OPINION OF THE COURT
ALDISERT, Circuit Judge.
This appeal requires us to decide whether a dispute over the interpretation and application of a provision in a collective bargaining agreement barring re-arbitration of questions or issues that were previously the subject of arbitration is arbitrable; if so, the dispute is for the arbitrator in the first instance, and not the courts. Contending that a 1946 arbitrator's decision bound the company, the union commenced this § 301 action
Appellant, Local 103 of the International Union of Electrical, Radio and Machine Workers, AFL-CIO, and RCA Corporation have been signatories to successive collective bargaining agreements since 1936. The district court found, and the parties do not dispute, that:
In 1945 a dispute arose between the parties relating to the duties to be performed by employees holding occupational classification No. 271. Arbitrator J. O. Keller was selected, held hearings, and issued an award in Grievance No. 573 dated March 20, 1946:
The seeds of this controversy germinate not so much from the arbitrator's award as they do from the opinion he filed in support thereof. His opinion was seemingly simple and clear cut. He stated that he could not resolve the substance of Grievance No. 573 because no official job description had been prepared by the company and:
In the course of his opinion he declared:
Apparently, it was not until 1971 that another job classification grievance arose. Unlike the 1945 dispute, the 1971 grievance relates to:
During the May 21, 1974, arbitration hearing before arbitrator Christensen, the union introduced into evidence the 1946 decision and award, contending that the 1971 grievance is entirely controlled by arbitrator Keller's final and binding decision. The company disagreed.
Rather than complete the arbitration proceedings it had demanded, the union sought to enjoin RCA's further arbitration efforts. The district court held that the question or issue presented and resolved in 1946 was not identical to the question or issue presented in 1971. Therefore, it left to arbitrator Christensen the interpretation and effect of arbitrator Keller's decision. Although we affirm the judgment of the district court, we do so for a different reason: It is the function of the arbitrator, not the court, to decide whether the "same question or issue" had been the subject of arbitration within the meaning of the collective bargaining agreement.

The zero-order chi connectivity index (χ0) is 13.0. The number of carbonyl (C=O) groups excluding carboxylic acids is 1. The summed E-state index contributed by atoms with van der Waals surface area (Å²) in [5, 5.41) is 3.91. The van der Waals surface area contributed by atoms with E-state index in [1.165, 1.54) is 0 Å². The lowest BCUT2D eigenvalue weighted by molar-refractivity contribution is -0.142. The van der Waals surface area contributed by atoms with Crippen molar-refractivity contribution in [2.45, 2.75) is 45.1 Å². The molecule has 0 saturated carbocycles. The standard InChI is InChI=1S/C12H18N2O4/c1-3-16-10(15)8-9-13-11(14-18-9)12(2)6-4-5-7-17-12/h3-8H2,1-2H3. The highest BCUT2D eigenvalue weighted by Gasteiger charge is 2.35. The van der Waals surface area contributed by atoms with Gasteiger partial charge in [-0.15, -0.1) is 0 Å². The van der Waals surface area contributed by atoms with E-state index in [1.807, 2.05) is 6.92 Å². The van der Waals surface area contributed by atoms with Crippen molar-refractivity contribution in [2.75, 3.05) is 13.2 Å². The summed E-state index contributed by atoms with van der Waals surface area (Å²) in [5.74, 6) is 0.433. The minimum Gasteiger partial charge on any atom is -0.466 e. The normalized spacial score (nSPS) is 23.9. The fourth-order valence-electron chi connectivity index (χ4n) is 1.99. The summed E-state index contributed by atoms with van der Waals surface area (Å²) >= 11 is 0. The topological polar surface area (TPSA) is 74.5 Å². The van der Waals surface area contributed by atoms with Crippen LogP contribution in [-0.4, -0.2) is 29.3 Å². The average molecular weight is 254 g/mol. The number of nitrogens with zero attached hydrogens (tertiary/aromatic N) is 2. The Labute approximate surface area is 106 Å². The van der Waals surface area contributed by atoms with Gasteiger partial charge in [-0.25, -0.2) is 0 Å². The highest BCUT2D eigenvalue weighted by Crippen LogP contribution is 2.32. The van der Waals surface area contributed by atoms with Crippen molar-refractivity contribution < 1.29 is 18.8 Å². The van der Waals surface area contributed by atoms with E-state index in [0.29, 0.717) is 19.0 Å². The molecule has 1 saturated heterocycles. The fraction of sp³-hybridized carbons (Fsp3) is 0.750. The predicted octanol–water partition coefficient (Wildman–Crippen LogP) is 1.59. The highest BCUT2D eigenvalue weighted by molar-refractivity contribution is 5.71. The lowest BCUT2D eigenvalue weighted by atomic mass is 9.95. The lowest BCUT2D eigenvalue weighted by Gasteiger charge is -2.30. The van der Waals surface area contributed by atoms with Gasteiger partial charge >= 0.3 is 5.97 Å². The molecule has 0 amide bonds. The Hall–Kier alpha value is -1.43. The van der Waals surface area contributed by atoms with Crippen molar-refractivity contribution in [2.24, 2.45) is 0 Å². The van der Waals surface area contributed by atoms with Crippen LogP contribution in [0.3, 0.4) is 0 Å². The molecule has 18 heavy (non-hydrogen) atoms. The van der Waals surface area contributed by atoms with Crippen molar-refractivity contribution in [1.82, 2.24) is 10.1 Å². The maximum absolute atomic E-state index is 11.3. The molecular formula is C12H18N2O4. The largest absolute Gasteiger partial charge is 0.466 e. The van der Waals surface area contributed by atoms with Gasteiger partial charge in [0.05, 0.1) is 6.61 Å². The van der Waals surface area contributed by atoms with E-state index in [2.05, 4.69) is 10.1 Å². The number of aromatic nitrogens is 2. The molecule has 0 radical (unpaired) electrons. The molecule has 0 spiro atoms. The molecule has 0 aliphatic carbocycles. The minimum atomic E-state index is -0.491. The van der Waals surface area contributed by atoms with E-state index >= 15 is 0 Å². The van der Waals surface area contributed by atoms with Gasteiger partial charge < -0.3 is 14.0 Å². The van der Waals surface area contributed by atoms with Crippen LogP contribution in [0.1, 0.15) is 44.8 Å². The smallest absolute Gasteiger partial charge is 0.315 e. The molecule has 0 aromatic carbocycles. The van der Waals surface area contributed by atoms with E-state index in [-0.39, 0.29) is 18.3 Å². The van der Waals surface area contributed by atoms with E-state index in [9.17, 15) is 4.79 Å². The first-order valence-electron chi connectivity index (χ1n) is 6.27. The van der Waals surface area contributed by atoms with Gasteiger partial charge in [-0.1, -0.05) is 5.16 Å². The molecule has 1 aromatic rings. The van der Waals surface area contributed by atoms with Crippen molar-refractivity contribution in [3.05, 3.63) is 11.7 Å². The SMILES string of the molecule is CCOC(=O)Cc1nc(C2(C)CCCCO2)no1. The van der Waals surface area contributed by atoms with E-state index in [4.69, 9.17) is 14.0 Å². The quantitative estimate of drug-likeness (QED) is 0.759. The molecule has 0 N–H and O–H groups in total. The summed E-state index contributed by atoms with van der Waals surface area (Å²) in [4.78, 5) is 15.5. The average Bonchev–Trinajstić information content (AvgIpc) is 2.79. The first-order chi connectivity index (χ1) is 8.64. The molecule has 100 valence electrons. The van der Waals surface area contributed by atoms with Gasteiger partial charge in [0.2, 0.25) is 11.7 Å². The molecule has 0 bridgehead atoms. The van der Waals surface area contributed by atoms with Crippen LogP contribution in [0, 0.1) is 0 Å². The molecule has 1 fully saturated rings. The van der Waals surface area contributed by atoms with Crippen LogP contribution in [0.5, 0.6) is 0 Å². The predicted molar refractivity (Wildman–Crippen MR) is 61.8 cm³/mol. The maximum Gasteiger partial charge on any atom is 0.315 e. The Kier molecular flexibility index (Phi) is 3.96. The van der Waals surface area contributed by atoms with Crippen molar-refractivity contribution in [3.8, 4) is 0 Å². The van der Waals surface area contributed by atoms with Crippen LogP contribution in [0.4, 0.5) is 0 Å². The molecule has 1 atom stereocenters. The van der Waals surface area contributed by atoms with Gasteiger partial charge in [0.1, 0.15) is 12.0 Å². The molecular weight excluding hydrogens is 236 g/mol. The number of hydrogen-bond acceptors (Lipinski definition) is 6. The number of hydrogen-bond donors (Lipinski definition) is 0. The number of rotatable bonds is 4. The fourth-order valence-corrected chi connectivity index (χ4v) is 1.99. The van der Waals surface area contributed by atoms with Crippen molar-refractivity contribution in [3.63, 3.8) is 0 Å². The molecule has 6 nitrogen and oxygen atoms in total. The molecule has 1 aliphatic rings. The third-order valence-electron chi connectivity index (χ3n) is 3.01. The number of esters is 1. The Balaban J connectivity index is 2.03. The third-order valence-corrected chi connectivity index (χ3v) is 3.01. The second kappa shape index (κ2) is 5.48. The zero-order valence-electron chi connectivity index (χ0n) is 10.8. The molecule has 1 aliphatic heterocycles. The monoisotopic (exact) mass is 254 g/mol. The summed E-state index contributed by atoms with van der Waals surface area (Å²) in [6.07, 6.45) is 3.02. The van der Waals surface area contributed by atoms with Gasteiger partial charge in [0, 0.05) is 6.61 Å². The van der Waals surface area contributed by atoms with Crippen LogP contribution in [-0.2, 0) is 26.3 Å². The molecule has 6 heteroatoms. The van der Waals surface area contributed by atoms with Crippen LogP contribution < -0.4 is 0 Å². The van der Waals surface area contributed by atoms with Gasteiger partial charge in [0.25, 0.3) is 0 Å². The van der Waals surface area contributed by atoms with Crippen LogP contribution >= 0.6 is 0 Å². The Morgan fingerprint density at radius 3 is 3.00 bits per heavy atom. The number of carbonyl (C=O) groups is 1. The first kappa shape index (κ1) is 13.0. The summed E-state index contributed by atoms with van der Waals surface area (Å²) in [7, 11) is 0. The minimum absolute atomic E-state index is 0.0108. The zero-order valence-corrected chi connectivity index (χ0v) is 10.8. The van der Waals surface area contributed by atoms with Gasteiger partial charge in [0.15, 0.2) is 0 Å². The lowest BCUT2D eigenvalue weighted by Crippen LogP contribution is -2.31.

The union would have a federal court interpret this collective bargaining agreement and rule, as a matter of federal law, that the question or issue presented in the current grievance was the subject of arbitration in 1946. We decline to allocate this interpretive role to the district courts.
We begin our analysis with an overview of the function of the court in the administration of the arbitral processes contained in collective bargaining agreements. Congress, pursuant to § 301, has assigned to the courts the duty of determining whether a particular matter is arbitrable. John Wiley & Sons v. Livingston, 376 U.S. 543, 546-47, 84 S.Ct. 909, 11 L.Ed.2d 898 (1964); Local 616 v. Byrd Plastics, Inc., 428 F.2d 23, 25 (3d Cir. 1970). The reason for this assignment is obvious: "[A]rbitration is a matter of contract and a party cannot be required to submit to arbitration any dispute which he has not agreed so to submit." United Steelworkers v. Warrior & Gulf Navigation Co., 363 U.S. 574, 80 S.Ct. 1347, 4 L.Ed.2d 1409 (1960). This expression of policy must be considered in conjunction with the strong Congressional declaration favoring settlement of labor disputes by arbitration. A balance has been achieved, and the function of the court is very limited:
Ibid. at 582-83, 80 S.Ct. at 1353 (footnote omitted). Stated otherwise, when the parties have agreed to submit all questions of interpretation to the arbitrator, the function of the court is to ascertain "whether the party seeking arbitration is making a claim which on its face is governed by the contract." United Steelworkers v. American Manufacturing Co., 363 U.S. 564, 568, 80 S.Ct. 1343, 1346, 4 L.Ed.2d 1403 (1960).
Another function of the court surfaces when enforcement of an arbitration award is sought. In this respect, we have emphasized the primacy of "an arbitrator's interpretation of provisions of a collective bargaining agreement." Ludwig Honold Mfg. Co. v. Fletcher, 405 F.2d 1123, 1125 (3d Cir. 1969). There we observed that "[t]he Supreme Court has